THE RIGHT TOOLS FOR THE JOB: THE RIGHT JOB FOR OUR TOOLS
This article ponders the questions of why so many literary scholars want to bring literary and economic issues together now, and why it seems so difficult to establish a genuinely cross-disciplinary con-versation.1 Offering two examples of approaches to the intersec-tion of literary and economic issues that privilege methodology over themes, history, or theory—a very brief genealogy of the concept of a national economy and an equally brief analysis of derivatives—the article calls for an ongoing reflection on whether literary and cultural scholars have the right tools for the job and, conversely, the right job for our tools.
Copyright (c) 2020 Mary Poovey and The Nordic Journal of Aesthetics
This work is licensed under a Creative Commons Attribution 4.0 International License.
Authors who publish with this journal agree to the following terms:
- Authors retain copyright and grant the journal right of first publication with the work simultaneously licensed under a Creative Commons Attribution License that allows others to share the work with an acknowledgement of the work's authorship and initial publication in this journal.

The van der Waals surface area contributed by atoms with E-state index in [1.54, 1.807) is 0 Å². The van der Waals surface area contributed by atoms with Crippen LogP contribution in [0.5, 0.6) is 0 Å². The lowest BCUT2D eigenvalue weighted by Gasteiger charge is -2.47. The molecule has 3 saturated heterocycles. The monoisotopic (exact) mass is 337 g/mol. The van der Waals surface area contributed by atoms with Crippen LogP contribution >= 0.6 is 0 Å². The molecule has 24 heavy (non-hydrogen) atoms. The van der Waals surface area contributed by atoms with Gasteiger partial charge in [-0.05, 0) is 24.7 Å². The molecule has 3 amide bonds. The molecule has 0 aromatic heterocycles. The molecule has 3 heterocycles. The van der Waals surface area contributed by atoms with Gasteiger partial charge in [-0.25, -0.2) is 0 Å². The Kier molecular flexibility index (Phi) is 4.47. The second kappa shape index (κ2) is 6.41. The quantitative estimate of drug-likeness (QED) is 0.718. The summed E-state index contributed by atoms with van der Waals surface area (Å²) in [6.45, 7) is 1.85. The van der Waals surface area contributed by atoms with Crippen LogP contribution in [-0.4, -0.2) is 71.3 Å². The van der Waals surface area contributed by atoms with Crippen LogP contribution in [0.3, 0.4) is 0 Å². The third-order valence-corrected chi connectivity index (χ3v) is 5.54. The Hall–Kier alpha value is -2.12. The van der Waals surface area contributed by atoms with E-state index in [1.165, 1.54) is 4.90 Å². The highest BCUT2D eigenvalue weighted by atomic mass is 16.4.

- Authors are able to enter into separate, additional contractual arrangements for the non-exclusive distribution of the journal's published version of the work (e.g., post it to an institutional repository or publish it in a book), with an acknowledgement of its initial publication in this journal.
- Authors are permitted and encouraged to post their work online (e.g., in institutional repositories or on their website) prior to and during the submission process, as it can lead to productive exchanges, as well as earlier and greater citation of published work (See The Effect of Open Access).